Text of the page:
With the current run on firearms, the notion of a range-ready and in-stock AR-15 style rifle seems more like wishful thinking. The stock photo I saw of $500 Aero Precision rifles on sale is pretty much mythical now as well.
The Most Modestly Priced Model
The “architecture” of Eugene Stoner’s brainchild leads to a plethora of customized approaches as well as “vanilla,” off-the-shelf solutions, kinda like how some folks prefer to build their own gaming PCs while others go for a turnkey solution.
S&W and Ruger offer solid, good-to-go rifles in the ~$700 “entry” price range, and Palmetto State Armory has built a name around even more inexpensive kits and complete firearms. I went with a complete upper and lower assemblies from PSA, which required a rear sight and magazines, but the total bill came out around $500.
All Dressed Up but (Almost) Nowhere to Shoot
I don’t have a lot of options on where I can practice with a 5.56mm rifle. The gun range I (used to) frequent only allows rifles one evening a week, and they’ve been closed since the pandemic shutdown. There are other, rifle-friendly ranges, but I haven’t bothered to join them (the required NRA membership is a show-stopper).
With all that said, I’ve taken the AR out to shoot twice so far, putting all of 80 rounds through it, which admittedly isn’t much. But like any engineered mechanism, one should perform the rites of maintenance, lest the Machine Gods become offended.
Teaching from a Distance
The Liberal Gun Club has an on-going series of “Distanced Learning” training sessions, and one of them focused on basic firearm maintenance:
In the latter part of this recording, Bench Doctor Scott goes over how to field strip and clean an AR-15. This video came in handy for addressing the one part of the AR which hadn’t been cleaned since all the light use that it’s seen: the bolt carrier group.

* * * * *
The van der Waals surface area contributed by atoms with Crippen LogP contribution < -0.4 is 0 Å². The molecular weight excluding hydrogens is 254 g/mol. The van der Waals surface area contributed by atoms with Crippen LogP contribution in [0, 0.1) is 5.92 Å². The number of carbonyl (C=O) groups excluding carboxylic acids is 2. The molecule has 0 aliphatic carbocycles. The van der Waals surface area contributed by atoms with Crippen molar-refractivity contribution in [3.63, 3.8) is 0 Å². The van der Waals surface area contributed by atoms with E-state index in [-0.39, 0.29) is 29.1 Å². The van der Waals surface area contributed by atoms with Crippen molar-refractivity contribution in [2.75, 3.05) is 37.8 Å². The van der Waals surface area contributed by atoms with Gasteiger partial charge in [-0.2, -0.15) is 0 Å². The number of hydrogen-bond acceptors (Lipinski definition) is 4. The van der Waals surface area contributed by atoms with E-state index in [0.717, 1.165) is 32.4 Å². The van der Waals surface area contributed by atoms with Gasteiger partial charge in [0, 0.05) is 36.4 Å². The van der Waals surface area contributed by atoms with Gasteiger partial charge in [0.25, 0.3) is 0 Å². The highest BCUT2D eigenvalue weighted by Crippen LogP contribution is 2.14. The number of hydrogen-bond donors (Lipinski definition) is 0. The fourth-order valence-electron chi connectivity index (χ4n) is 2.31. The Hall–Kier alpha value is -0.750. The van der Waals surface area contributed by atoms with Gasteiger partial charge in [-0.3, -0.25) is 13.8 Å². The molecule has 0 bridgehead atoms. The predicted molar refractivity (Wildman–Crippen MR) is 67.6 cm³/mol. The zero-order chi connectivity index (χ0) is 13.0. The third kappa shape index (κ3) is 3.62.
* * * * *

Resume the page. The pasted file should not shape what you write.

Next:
Now Pay Attention, 007
I think the notion of disassembling and reassembling a piece of machinery is a daunting prospect for most of us, and while the loads of how-to blog posts and YouTube videos can be an invaluable help, you still need to do the darned thing. And the thought of taking apart a bolt carrier group had been something I’d been putting off, because… well, it looked complicated.
Do It, Just
And like everything else that looks complicated at the outset, cleaning a BCG really isn’t that big of a deal. I guess it helps that the design is time-tested and that there’s scads of village knowledge available for newbies, and thanks to Scott’s video, I finally got around to properly cleaning said BCG.
Turns out the parts weren’t all that grungy, but then they hadn’t handled all that many rounds. Anyway, I got this done as part of a lunch break, so yeah, this isn’t rocket surgery at all.
Now I’ve got a hankering to do some hole-punching with this (and zero in a red dot sight while I’m at it).